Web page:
When I started working at a nursery after completing an environmental science degree I was horrified. Plants that I had noted down on plant surveys as being nasty weeds in the bush were being sold. Plants like English Ivy (Hedera helix), that I had struggled to eradicate from my garden, and Agapanthus (Agapanthus praecox), which … More Environmental weeds and education
After a few weeks away on holiday, we were interested to see how our garden would be. My parents looked after it whilst we were gone, but with barely any rain there was not surprisingly a couple of casualties: a Banksia spinulosa dwarf that I had put in recently died and my Xerochrysum bracteatum ‘Dargan Hill Monarch’ is … More Garden update: ripening fruit, pickling peppers, and caterpillars
I am sometimes asked why I love Australian native plants so much and why do I want to plant the majority of our garden with them. So I thought I would write a post about why I’m partial to them. Why not?! Firstly, why can’t I take a liking to them and plant them throughout … More Why Australian native plants?
I often feel embarrassed about our unfinished garden. Of course, no garden is ever finished, but some of our garden has never really began. We moved into our property almost 5 years ago, and at the beginning we didn’t really have that much spare time to do anything because we were both busy working full-time, … More Unfinished business
I remember growing up hearing the term “green thumb”, usually in reference to my maternal grandmother or aunt, who took a keen liking to plants and who always had a nice garden. As a youngster, I thought that it must be something that you were born with and since I didn’t really take a keen … More Why it’s never too late to have a “green thumb”
After a cooler than usual spring, we have finally had an increase in temperature and with that we have had an increase in insect visitors to our garden. On a warm day I really enjoy just standing in the garden with my camera and seeing what insects are about. Many of them are too small … More Increase in temperature = increase in insects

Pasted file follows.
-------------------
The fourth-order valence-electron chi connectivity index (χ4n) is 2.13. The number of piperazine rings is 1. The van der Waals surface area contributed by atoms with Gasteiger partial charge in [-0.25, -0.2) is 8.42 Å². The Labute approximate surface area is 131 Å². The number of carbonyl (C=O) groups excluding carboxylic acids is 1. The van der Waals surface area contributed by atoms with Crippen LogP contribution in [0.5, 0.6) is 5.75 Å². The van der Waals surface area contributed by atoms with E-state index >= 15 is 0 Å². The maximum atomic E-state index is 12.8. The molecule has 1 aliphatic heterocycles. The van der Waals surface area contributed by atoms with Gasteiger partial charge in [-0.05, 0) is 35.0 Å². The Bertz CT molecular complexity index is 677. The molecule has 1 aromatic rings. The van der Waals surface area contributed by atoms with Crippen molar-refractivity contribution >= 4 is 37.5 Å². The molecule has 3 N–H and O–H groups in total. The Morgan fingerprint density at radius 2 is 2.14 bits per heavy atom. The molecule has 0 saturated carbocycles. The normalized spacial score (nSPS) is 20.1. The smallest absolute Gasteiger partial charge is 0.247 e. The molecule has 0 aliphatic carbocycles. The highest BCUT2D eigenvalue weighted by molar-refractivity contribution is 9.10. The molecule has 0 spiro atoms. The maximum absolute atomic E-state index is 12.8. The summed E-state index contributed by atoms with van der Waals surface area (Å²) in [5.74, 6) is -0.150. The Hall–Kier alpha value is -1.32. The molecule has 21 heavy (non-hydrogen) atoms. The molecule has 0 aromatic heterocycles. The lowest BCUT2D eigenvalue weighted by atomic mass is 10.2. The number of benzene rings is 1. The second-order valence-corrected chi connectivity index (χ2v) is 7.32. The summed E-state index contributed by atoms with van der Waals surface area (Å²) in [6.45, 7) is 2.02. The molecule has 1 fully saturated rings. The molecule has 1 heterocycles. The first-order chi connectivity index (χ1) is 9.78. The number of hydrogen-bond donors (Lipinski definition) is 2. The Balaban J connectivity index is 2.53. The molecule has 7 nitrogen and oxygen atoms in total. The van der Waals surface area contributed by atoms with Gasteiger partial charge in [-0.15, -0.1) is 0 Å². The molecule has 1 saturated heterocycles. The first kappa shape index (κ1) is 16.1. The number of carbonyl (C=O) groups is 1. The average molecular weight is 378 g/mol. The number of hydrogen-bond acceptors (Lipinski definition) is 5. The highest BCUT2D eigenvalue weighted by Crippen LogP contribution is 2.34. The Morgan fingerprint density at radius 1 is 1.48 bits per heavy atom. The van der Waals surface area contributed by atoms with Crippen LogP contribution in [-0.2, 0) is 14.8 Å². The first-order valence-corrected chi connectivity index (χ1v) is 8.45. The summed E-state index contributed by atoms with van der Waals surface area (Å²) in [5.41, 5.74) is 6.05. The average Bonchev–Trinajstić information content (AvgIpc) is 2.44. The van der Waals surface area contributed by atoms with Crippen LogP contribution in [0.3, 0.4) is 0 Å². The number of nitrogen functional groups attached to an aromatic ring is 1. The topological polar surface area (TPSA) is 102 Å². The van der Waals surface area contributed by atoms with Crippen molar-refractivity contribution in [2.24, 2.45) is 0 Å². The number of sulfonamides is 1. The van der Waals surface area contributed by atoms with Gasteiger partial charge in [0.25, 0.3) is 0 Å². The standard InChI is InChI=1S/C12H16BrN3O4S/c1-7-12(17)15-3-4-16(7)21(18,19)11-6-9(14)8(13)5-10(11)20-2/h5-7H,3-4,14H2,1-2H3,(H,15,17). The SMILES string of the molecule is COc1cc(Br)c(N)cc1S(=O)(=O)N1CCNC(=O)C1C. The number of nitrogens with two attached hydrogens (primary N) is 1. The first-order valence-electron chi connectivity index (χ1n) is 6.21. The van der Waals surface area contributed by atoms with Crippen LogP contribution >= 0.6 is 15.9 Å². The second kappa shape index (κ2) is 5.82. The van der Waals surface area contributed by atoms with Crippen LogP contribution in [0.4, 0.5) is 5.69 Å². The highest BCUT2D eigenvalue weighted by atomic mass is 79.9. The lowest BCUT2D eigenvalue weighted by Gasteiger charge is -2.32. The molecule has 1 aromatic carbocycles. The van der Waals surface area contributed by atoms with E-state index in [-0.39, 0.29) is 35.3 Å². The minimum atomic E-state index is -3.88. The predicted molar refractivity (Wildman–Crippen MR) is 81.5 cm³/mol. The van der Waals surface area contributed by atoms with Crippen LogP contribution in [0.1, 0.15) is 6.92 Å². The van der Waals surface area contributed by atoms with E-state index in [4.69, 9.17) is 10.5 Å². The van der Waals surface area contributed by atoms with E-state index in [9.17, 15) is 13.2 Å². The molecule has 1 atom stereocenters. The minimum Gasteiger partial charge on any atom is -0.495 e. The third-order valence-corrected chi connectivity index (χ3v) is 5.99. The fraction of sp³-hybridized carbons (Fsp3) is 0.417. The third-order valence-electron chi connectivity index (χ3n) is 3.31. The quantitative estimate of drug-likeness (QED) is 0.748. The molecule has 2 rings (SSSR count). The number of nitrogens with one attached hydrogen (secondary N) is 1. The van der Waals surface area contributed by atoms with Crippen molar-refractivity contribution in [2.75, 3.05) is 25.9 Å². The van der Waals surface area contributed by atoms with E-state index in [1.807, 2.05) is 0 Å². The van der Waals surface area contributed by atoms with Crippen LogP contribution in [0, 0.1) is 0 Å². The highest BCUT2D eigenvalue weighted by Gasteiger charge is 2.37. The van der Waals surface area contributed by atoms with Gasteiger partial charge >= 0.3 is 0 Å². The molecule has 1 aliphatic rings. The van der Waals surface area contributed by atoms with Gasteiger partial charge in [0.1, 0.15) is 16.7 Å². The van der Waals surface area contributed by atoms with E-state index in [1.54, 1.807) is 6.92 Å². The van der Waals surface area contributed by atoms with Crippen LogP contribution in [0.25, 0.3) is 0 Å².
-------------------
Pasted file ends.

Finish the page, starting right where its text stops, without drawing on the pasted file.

Last month I was asked to speak at the Friends of the Royal Botanic Gardens Cranbourne’s Kangaroo Paw Symposium about the value of kangaroo paws for wildlife habitat. I thought I would put an overview of my talk here for others to read. Creating habitat for wildlife is something that is very close to my … More Value of kangaroo paws for wildlife habitat
Two weeks ago we acquired two beautiful Miniature Schnauzers who are still teenagers. We have thankfully found that they are not actively destructive, however, being teenagers they do love to roar around the backyard chasing each other in a boisterous fashion. It is quite entertaining to watch, however, we have realised that we need to rethink … More Adapting a garden when new dogs arrive
It has been quite a bit of time between posts, but not a massive lot has happened in our garden since my last post. We did, however, lose our much-loved dog to old age about a month ago. The garden doesn’t seem to be the same without her asleep in the sun. It has been … More Spring weather is finally here!
Last weekend I decided to visit a garden only half an hour’s drive away from Melbourne with a couple of friends – the garden of Attila and Michele Kapitany in Narre Warren North. The garden is almost entirely made up of succulents. I must admit that we don’t have many succulents in our garden, but I … More Open Garden – Attila & Michele Kapitany’s succulent garden